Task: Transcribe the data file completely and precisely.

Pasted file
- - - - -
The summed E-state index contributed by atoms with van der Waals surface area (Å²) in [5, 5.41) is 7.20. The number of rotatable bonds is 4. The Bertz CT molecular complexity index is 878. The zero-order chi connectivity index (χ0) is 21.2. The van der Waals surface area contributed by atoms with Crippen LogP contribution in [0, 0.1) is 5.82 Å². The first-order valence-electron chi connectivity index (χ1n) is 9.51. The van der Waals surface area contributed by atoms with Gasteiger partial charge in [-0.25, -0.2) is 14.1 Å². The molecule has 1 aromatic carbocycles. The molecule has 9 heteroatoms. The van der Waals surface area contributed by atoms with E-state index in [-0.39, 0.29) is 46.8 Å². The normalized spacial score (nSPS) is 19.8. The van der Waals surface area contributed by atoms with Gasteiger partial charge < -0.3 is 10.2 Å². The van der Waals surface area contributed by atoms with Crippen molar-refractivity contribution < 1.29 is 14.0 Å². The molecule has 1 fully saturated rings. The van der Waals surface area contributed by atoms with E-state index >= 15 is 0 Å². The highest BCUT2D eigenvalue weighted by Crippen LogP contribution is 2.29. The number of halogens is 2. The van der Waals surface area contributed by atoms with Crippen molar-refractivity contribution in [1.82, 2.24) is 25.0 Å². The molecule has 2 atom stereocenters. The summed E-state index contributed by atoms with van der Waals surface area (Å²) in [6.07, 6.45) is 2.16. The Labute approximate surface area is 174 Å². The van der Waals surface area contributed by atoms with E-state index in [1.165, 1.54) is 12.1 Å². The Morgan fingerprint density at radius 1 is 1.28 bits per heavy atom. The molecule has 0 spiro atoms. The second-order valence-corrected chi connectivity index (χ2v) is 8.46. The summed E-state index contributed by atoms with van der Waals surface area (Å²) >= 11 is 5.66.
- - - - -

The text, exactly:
The summed E-state index contributed by atoms with van der Waals surface area (Å²) in [5, 5.41) is 7.20. The number of rotatable bonds is 4. The Bertz CT molecular complexity index is 878. The zero-order chi connectivity index (χ0) is 21.2. The van der Waals surface area contributed by atoms with Crippen LogP contribution in [0, 0.1) is 5.82 Å². The first-order valence-electron chi connectivity index (χ1n) is 9.51. The van der Waals surface area contributed by atoms with Gasteiger partial charge in [-0.25, -0.2) is 14.1 Å². The molecule has 1 aromatic carbocycles. The molecule has 9 heteroatoms. The van der Waals surface area contributed by atoms with E-state index in [-0.39, 0.29) is 46.8 Å². The normalized spacial score (nSPS) is 19.8. The van der Waals surface area contributed by atoms with Gasteiger partial charge < -0.3 is 10.2 Å². The van der Waals surface area contributed by atoms with Crippen molar-refractivity contribution < 1.29 is 14.0 Å². The molecule has 1 fully saturated rings. The van der Waals surface area contributed by atoms with E-state index >= 15 is 0 Å². The highest BCUT2D eigenvalue weighted by Crippen LogP contribution is 2.29. The number of halogens is 2. The van der Waals surface area contributed by atoms with Crippen molar-refractivity contribution in [1.82, 2.24) is 25.0 Å². The molecule has 2 atom stereocenters. The summed E-state index contributed by atoms with van der Waals surface area (Å²) in [6.07, 6.45) is 2.16. The Labute approximate surface area is 174 Å². The van der Waals surface area contributed by atoms with E-state index in [1.165, 1.54) is 12.1 Å². The Morgan fingerprint density at radius 1 is 1.28 bits per heavy atom. The molecule has 0 spiro atoms. The second-order valence-corrected chi connectivity index (χ2v) is 8.46. The summed E-state index contributed by atoms with van der Waals surface area (Å²) >= 11 is 5.66.